Over the last few months, I’ve had the good fortune to chat with former LucasArts developers about Star Wars games we all enjoyed. Even more exciting, however, has been the fact that they’ve revealed some never before heard details on Star Wars games that never saw the light of day. It’s been a bittersweet process (as some of these would have been amazing to play), but very enlightening as to the goings on within LucasArts at the time.
Rogue Leaders: The Story of LucasArts released in 2008 and revealed some logos for various games that never developed beyond initial ideas/pitches (though it didn’t get a bunch of attention until more recently). As I’ve been digging more and more into Star Wars games which never saw the light of day, I was intrigued specifically by one title: Star Wars Episode VII: Shadows of the Sith.
Obviously this was an idea long before the reality of a seventh Star Wars movie was established. Nonetheless, I was curious to know more about how the developers wanted to tackle the idea. Since there’s been no real information (aside from the logo) released, I reached out to former LucasArts creative director Haden Blackman to see if he could shed some light on the game:
“I know everything about it, since it was my basic concept. In late 2004, we were focus testing/developing a ton of different concepts — over two dozen in all over about a 6 month period. To focus test, I basically just wrote up a ‘one-sheet’ — a brief description of the game, with a bit of concept art and a logo added.
“We developed a bunch of logos for this exercise, and sometimes used similar names for slight variations in setting or features so we could do A/B testing (does a concept test better when it’s called out that it’s M-rated? Does the time period make a difference if all other features at the same? etc.). Ultimately, it was a good motivation to generate a ton of different ideas in a short amount of time, but it really just validated what we already knew — the vast majority of gamers wanted to be a Jedi/Force wielder, and the setting, story, even the core features were secondary to that.”
This certainly explains all those logos we’ve seen and is an interesting look at how LucasArts was developing ideas for future Star Wars games. The timeframe here is also interesting, meaning the initial idea for Shadows of the Sith came about BEFORE Revenge of the Sith hit theaters. Back then, of course, George Lucas was adamant that Star Wars movies would end with the Prequels, so the game would have served as the sequel fans wanted (hence the Episode VII title). What would it have been about though?
“Episode VII: Shadows of the Sith would have put you in the role of an adult Ben Skywalker,” Haden explained, “who was walking the line between the light and dark sides of the Force, unleashing new Force powers never-before-seen in games or movies as he investigated a new threat to the galaxy (a Solo…).”
If you hadn’t read the previous Star Wars Expanded Universe books, Ben Skywalker was Luke’s son with Mara Jade, who was born during the New Jedi Order book series. His first appearance/birth happened in Edge of Victory: Rebirth (2001) and he became a more central character in the galaxy in subsequent books. Shadows of the Sith, then, would have tied into the books AND movies while still forging its own path. It’s also interesting that the villain would have been an Solo child, something that eventually happened in the books and even within Star Wars: The Force Awakens. I guess Lucasfilm just has it out for the Solo children….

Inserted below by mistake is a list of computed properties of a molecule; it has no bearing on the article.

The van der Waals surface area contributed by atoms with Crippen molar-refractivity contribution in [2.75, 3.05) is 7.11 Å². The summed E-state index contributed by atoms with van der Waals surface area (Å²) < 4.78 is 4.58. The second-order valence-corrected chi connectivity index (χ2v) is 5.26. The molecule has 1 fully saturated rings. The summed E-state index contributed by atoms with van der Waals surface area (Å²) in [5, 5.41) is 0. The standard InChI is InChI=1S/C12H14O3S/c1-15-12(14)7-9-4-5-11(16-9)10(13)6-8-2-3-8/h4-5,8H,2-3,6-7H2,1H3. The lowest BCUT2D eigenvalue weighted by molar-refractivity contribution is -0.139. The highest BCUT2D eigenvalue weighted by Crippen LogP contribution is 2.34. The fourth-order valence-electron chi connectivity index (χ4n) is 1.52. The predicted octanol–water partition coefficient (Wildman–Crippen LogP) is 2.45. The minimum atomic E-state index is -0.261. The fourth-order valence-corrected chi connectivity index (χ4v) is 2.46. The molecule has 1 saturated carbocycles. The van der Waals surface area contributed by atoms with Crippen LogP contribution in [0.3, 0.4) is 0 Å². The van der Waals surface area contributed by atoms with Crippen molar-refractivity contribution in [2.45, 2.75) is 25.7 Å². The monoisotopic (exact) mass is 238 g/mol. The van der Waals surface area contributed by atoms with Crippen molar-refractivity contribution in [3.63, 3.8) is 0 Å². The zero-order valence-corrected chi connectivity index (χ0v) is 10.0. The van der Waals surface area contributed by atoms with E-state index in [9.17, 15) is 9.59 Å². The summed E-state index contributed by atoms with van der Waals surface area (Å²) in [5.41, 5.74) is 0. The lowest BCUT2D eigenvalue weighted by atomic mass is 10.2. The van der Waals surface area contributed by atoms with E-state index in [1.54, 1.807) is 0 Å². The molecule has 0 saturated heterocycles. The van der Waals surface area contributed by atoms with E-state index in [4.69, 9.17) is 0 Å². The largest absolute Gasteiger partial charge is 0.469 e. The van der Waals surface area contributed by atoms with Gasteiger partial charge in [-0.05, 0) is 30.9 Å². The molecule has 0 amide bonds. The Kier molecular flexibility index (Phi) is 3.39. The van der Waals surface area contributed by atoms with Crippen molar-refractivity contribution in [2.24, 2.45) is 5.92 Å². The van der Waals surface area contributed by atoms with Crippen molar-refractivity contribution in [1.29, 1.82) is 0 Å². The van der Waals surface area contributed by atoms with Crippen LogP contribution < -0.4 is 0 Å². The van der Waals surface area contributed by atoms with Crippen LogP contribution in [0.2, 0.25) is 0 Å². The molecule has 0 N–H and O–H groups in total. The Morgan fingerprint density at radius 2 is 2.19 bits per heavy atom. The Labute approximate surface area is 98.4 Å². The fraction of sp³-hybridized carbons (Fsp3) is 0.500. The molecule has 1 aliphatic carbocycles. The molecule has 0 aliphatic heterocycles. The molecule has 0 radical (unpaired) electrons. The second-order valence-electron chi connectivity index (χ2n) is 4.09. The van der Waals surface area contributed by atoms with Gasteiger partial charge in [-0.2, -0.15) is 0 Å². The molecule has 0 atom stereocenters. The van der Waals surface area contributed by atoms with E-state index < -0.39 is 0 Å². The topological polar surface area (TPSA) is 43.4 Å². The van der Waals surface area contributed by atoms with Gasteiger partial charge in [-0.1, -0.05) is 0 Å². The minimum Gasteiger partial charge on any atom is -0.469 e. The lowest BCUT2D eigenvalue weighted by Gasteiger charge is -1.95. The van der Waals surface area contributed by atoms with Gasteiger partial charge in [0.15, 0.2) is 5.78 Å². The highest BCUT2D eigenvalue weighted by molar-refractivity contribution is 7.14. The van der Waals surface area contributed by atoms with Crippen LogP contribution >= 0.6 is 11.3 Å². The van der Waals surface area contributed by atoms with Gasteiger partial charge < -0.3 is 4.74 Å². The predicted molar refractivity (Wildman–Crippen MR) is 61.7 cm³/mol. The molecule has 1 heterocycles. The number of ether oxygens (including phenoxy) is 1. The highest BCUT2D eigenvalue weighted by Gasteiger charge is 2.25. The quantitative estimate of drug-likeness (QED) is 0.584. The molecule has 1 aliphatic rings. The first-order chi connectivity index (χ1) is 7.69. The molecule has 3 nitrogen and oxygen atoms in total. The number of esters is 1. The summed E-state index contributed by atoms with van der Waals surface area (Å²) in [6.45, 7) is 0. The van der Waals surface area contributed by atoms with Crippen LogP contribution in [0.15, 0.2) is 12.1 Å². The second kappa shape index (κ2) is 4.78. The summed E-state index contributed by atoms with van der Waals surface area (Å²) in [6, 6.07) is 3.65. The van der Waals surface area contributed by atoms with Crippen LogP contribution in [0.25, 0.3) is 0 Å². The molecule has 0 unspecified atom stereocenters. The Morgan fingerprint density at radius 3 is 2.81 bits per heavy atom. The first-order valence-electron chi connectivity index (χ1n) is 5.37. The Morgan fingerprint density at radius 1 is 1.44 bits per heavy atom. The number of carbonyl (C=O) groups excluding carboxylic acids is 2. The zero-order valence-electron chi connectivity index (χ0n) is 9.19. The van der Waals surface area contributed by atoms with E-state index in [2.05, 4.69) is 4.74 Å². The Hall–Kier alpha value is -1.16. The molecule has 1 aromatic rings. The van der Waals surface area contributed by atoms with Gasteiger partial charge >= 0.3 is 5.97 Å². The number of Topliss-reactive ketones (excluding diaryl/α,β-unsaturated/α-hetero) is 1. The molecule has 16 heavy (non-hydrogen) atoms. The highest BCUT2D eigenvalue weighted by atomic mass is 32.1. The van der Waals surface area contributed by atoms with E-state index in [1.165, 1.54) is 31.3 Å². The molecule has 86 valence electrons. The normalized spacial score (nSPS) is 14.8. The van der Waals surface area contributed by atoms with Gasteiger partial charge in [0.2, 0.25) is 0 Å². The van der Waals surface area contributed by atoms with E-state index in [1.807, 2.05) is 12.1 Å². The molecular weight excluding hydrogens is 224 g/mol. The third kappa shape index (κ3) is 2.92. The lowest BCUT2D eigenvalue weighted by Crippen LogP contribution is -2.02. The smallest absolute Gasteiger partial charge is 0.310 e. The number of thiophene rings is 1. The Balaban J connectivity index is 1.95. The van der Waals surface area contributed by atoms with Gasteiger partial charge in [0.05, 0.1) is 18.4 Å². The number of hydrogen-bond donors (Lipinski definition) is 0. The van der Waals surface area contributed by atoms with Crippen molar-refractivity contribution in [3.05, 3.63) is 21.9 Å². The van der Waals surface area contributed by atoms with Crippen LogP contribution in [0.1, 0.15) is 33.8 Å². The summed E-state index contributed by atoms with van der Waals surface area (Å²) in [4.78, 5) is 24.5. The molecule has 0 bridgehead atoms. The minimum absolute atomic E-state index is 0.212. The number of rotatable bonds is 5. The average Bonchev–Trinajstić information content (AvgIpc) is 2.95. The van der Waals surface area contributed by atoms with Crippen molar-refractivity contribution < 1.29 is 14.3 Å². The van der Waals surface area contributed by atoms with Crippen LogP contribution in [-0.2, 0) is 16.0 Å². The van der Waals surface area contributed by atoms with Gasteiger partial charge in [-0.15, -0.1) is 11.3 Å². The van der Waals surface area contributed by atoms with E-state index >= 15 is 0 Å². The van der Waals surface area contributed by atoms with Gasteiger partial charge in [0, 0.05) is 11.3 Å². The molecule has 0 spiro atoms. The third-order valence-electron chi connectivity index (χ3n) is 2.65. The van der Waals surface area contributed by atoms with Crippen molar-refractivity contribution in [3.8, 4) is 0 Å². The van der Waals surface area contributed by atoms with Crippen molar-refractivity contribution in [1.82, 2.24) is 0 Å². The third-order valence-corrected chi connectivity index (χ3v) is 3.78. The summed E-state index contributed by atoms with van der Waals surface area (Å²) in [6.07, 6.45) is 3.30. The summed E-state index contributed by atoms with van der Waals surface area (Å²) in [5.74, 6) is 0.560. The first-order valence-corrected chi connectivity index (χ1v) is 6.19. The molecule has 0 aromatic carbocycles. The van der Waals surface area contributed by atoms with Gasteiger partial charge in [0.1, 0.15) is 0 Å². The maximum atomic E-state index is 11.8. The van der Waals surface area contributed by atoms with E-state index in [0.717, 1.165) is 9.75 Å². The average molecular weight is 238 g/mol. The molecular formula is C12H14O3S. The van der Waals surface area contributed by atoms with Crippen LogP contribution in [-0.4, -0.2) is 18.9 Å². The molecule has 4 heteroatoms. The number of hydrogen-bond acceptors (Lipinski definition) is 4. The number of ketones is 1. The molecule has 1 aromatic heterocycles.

Since the idea was thought up in 2004, long before the Disney merger was even a thought, how come it never happened? Blackman explained:
“Again, most of these were just short, on-paper pitches, which I wrote. The only one that had more traction — dozens of design documents, concept art, and even a few prototypes and pre-vis videos — was Scum and Villainy, a bounty hunter game.
“Eventually, I ended up pulling elements from several of the pitches to craft the pitch for The Force Unleashed. As we wrapped up TFU, I started working on some new concepts and revisited the far-future concept under the name “Shadow of the Sith.” The Darth Maul idea was also briefly resurrected after TFU2, and different versions of 1313 reused either the Underworld or Scum & Villainy codenames.”
Basically, the ideas of using new Force powers and balancing between the Light and Dark was folded into The Force Unleashed games. By the time he was revisiting the idea, it was too late. Not to mention the fact that Haden left LucasArts shortly before Force Unleashed 2 released.
For fans of the Expanded Universe who read all the books (like me), it would have been very neat to play around in a game starring a character who’d only been in the books so far. I would have loved the opportunity, but considering the state of things now, it’s probably for the best it never came to pass. Regardless, it’s yet another Star Wars game we can add to the massive list of titles we never got the chance to see. What do you guys think about this idea? Is it something you would have enjoyed playing?
Once again, huge thanks to Haden Blackman taking time out of his schedule to chat with me. If you missed his previous conversation with us on the site, be sure to check it out.